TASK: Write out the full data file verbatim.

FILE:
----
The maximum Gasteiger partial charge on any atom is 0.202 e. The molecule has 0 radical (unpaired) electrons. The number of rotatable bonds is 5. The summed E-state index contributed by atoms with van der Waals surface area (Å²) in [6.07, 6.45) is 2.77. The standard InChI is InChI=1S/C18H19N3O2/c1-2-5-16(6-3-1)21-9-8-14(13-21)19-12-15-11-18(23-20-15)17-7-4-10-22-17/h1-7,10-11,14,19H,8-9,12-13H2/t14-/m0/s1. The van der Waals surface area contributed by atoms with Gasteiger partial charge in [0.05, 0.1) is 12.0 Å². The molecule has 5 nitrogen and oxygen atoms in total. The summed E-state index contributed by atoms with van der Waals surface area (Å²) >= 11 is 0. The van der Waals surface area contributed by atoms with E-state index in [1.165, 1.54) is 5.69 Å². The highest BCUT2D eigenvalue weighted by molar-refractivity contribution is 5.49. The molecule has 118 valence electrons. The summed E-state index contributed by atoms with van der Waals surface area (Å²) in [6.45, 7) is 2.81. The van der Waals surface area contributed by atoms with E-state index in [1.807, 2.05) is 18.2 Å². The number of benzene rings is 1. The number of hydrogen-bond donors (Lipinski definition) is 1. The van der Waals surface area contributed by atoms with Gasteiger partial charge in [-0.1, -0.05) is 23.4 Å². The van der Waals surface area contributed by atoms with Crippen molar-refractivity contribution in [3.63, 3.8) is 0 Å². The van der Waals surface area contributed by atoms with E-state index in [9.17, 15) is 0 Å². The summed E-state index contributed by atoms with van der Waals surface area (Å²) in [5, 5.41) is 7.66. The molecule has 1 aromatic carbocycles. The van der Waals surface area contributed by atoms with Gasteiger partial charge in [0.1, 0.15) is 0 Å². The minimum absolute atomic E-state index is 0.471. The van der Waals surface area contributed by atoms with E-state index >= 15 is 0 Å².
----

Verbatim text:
The maximum Gasteiger partial charge on any atom is 0.202 e. The molecule has 0 radical (unpaired) electrons. The number of rotatable bonds is 5. The summed E-state index contributed by atoms with van der Waals surface area (Å²) in [6.07, 6.45) is 2.77. The standard InChI is InChI=1S/C18H19N3O2/c1-2-5-16(6-3-1)21-9-8-14(13-21)19-12-15-11-18(23-20-15)17-7-4-10-22-17/h1-7,10-11,14,19H,8-9,12-13H2/t14-/m0/s1. The van der Waals surface area contributed by atoms with Gasteiger partial charge in [0.05, 0.1) is 12.0 Å². The molecule has 5 nitrogen and oxygen atoms in total. The summed E-state index contributed by atoms with van der Waals surface area (Å²) >= 11 is 0. The van der Waals surface area contributed by atoms with E-state index in [1.165, 1.54) is 5.69 Å². The highest BCUT2D eigenvalue weighted by molar-refractivity contribution is 5.49. The molecule has 118 valence electrons. The summed E-state index contributed by atoms with van der Waals surface area (Å²) in [6.45, 7) is 2.81. The van der Waals surface area contributed by atoms with E-state index in [1.807, 2.05) is 18.2 Å². The number of benzene rings is 1. The number of hydrogen-bond donors (Lipinski definition) is 1. The van der Waals surface area contributed by atoms with Gasteiger partial charge in [-0.1, -0.05) is 23.4 Å². The van der Waals surface area contributed by atoms with Crippen molar-refractivity contribution in [3.63, 3.8) is 0 Å². The van der Waals surface area contributed by atoms with E-state index in [9.17, 15) is 0 Å². The summed E-state index contributed by atoms with van der Waals surface area (Å²) in [5, 5.41) is 7.66. The molecule has 1 aromatic carbocycles. The van der Waals surface area contributed by atoms with Gasteiger partial charge in [0.1, 0.15) is 0 Å². The minimum absolute atomic E-state index is 0.471. The van der Waals surface area contributed by atoms with E-state index >= 15 is 0 Å².